Using simple but mesmerizing animation, color-coded for each segment of the film, Schwarz latches onto some beautiful themes of the need to create throughout one’s life, and wanting desperately to be remembered. His subjects find themselves cast aside by Hollywood as they age, making this wonderful documentary feel like the non-fiction version of Mulholland Drive. When we learn of Stapley’s late-in-life rent controlled existence, which leads to further squalor down the road, I couldn’t help but think of Naomi Watts crying in her fleabag apartment.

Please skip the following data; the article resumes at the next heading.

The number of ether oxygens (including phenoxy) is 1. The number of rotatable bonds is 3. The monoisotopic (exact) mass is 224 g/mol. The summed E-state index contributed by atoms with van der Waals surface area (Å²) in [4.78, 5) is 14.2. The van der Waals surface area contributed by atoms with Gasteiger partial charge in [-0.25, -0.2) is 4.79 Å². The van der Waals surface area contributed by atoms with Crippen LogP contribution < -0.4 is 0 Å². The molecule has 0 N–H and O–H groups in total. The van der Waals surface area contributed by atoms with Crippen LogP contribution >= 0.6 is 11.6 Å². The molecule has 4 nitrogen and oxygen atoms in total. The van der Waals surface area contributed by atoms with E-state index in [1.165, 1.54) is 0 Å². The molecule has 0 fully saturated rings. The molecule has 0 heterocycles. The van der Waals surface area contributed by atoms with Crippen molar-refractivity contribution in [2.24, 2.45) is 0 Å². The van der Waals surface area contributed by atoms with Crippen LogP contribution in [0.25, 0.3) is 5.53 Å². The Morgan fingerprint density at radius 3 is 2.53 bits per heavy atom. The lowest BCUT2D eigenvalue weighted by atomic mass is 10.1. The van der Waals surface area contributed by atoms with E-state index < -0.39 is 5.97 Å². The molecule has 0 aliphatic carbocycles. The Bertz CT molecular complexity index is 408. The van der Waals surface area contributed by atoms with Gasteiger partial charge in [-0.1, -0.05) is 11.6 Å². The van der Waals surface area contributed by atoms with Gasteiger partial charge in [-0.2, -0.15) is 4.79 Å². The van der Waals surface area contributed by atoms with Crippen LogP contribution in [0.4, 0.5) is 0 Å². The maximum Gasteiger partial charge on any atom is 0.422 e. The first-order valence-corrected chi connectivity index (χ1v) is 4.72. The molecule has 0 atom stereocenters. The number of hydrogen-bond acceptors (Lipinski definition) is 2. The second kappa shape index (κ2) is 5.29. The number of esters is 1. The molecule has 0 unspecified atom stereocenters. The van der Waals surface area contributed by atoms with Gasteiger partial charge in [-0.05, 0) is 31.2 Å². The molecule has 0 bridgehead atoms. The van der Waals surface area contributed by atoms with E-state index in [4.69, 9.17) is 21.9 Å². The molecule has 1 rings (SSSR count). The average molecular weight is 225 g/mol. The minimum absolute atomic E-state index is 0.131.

It’s rare to see Schwarz in one of his own films, but his kind presence in this adds yet another layer to it. Had we not had the Jeffrey Schwarz’s of the world, a guy who has dedicated his life to uncovering little known queer stories, the Hughes/Stapley/Swanson tale would have sat in that storage space forever. It made me cry knowing that he opened that box.
Boulevard! A Hollywood Story had its world premiere at Outfest last night and screens virtually at Outfest LA 2021 August 18th-19th.
By Glenn Gaylord, Senior Film Critic